What is our digital identity?

This article was initially published in The Leadership Review

Santosh Devaraj is the CEO and founder of TrustGrid Pty Ltd.. Drawing upon his many years of commercial and technical experience in cybersecurity, TrustGrid™ is his brainchild to solve the challenge of secure digital ecosystems.

What is our digital identity? 

Digital Identity has become overly complex. Having worked in cybersecurity and digital identity for over 20 years, I believe you, as a person, are the identity. One of the core aspects when developing TrustGrid™ was ensuring we don’t create multiple digital personas for individuals. In today’s technologically advanced world, where we have an extensive digital presence, the key to protecting a digital identity is giving individuals the control of how, where and when they share personal information. The more digital we become, whether in the workplace or personally, the larger our footprint extends.

How are you addressing the ever-increasing cyber threats and challenges?

Cyber threats and challenges are constantly evolving. However, we have minimized the complexity around identity in terms of how it is created and managed. That’s why we have invested almost five years into developing this world’s first technology ecosystem that will solve the global security crisis in data and digital identity. Our goal is to empower individuals worldwide to take back total control of their digital identity, personal data and simplify how they are used and verified by external constituents, in both public and private entities.

What innovation have you brought to how government, businesses, and citizens navigate digital identity? 

TrustGrid is going back to basics and understanding why people are using and creating identities using other individuals’ personal information. Individuals need to be involved in when and how their information is being used and shared. If someone uses another’s identity, the individual needs to know or at least provide consent. We have created an ecosystem instead of just relying on a digital strategy (putting everything online).

As a Digital Ecosystem, our software allows everybody to be accountable for their data or use that information, removing the idea of trusting a government or organization to protect an individual’s information. We are front and centre, eliminating the requirements of storing someone’s identity and trusting in protecting that data. 

The surge in cyber and identity crimes has accelerated the need for faster, more innovative, and more secure privacy and digital authentication solutions on a government, enterprise, and citizen level.

By unleashing a high degree of privacy, security, and integrity via a distributed trust network, we address the ever-increasing problem. By simplifying, the management of shared information, we deliver superior confidentiality. It enables government agencies to access and use critical public sector data while maintaining the privacy and security of citizens’ data.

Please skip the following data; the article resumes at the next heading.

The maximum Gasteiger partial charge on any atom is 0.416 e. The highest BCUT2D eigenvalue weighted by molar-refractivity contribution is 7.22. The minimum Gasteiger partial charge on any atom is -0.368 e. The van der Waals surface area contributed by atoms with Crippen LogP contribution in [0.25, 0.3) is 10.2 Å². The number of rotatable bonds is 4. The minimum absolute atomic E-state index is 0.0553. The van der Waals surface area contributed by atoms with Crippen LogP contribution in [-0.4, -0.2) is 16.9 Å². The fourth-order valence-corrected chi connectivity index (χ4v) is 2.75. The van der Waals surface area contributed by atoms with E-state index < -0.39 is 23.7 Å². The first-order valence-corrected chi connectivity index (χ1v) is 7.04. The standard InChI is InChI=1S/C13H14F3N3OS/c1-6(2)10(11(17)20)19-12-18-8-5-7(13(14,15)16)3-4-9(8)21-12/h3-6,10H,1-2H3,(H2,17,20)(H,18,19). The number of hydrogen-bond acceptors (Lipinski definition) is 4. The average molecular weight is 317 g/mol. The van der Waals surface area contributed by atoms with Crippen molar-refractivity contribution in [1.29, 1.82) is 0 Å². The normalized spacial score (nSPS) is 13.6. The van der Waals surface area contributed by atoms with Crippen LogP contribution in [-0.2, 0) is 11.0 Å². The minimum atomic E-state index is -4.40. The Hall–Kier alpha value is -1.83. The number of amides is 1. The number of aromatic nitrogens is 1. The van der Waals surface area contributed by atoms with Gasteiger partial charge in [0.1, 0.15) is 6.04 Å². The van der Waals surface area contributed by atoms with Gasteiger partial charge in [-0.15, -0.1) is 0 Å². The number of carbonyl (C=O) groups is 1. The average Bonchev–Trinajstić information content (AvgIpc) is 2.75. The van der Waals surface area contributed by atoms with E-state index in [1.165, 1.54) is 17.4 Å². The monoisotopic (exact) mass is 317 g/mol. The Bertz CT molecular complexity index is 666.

We see the delivery model as innovative, offering flexibility and agility, making us true outcome-based deployment partners. An Aussie built and operationally proven technology that can be up and running in no time.

Why shouldn’t we put their head in the sand (so to speak) about cybersecurity and digital identity? 

We are highly sympathetic to the plight and dilemma that organizations face concerning security. In particular, we understand that small to medium businesses (SMB’s) face a difficult challenge in dealing with digital security. However, SMB’s need to know that all sectors are a target. Often SMB’s are considered to be the low hanging fruit for cybercriminals. 

This is in part because hackers can enter downstream of the digital supply chain and then work their way up to their primary target. That’s why TrustGrid™ is such an excellent option for SMB because the platform can secure and enable their digital aspirations. 

The stats tell us you need to address cyber and digital identity challenges sooner rather than later:

  • In 2020, there was a record 4,500 hacking attempts in just one day. From the Annual ACSC Cyber Threat Report, hardest hit sectors during 2019 to 2020 financial year included government (Commonwealth and state/territory), health, education, finance, and IT
  • Identity crime has reached more than $4 billion. 
  • The global fraud detection and prevention market was valued at USD 18.24 billion in 2020 and expected to reach USD 40.8 billion by 2026 with a CAGR of 18.17% over the forecast period (2021-2026).

What changes do you predict to the cybersecurity and digital identity landscape?

We predict the inevitable redefining of identity and its attributes that form the personal identification process. Identity should not be created; it’s an aspect of a particular individual. We are not creating identities which makes sense because you can’t compromise an individual or an asset. The majority of cyberattacks are identity theft, leading to financial and reputational losses, stolen assets, etc.

Looking at it this way changes the view on how cyberattacks lead to compromise. What we want to do in the future is to get rid of constantly creating new identities and persona identification attributes.

So you can see now why we believe the current overcomplexity of the identity landscape lends itself by its very nature to vulnerability. Secure by design must become the default position.

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